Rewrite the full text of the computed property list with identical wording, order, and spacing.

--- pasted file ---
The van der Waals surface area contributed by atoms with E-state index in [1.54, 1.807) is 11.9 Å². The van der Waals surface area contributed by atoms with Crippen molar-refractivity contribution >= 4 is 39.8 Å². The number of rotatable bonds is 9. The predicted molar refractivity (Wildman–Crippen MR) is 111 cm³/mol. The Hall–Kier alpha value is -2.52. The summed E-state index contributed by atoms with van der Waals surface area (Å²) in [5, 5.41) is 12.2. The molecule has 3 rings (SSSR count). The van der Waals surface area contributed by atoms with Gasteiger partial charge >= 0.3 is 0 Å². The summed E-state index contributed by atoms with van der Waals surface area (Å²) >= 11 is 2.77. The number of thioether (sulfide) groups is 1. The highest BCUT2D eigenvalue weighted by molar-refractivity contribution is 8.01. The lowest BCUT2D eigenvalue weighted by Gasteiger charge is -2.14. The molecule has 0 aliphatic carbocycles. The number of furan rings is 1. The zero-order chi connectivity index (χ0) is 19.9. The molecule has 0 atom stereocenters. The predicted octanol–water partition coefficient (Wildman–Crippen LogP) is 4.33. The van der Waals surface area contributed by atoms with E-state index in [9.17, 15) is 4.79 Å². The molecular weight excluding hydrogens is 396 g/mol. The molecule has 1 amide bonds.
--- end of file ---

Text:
The van der Waals surface area contributed by atoms with E-state index in [1.54, 1.807) is 11.9 Å². The van der Waals surface area contributed by atoms with Crippen molar-refractivity contribution >= 4 is 39.8 Å². The number of rotatable bonds is 9. The predicted molar refractivity (Wildman–Crippen MR) is 111 cm³/mol. The Hall–Kier alpha value is -2.52. The summed E-state index contributed by atoms with van der Waals surface area (Å²) in [5, 5.41) is 12.2. The molecule has 3 rings (SSSR count). The van der Waals surface area contributed by atoms with Gasteiger partial charge >= 0.3 is 0 Å². The summed E-state index contributed by atoms with van der Waals surface area (Å²) >= 11 is 2.77. The number of thioether (sulfide) groups is 1. The highest BCUT2D eigenvalue weighted by molar-refractivity contribution is 8.01. The lowest BCUT2D eigenvalue weighted by Gasteiger charge is -2.14. The molecule has 0 aliphatic carbocycles. The number of furan rings is 1. The zero-order chi connectivity index (χ0) is 19.9. The molecule has 0 atom stereocenters. The predicted octanol–water partition coefficient (Wildman–Crippen LogP) is 4.33. The van der Waals surface area contributed by atoms with E-state index in [9.17, 15) is 4.79 Å². The molecular weight excluding hydrogens is 396 g/mol. The molecule has 1 amide bonds.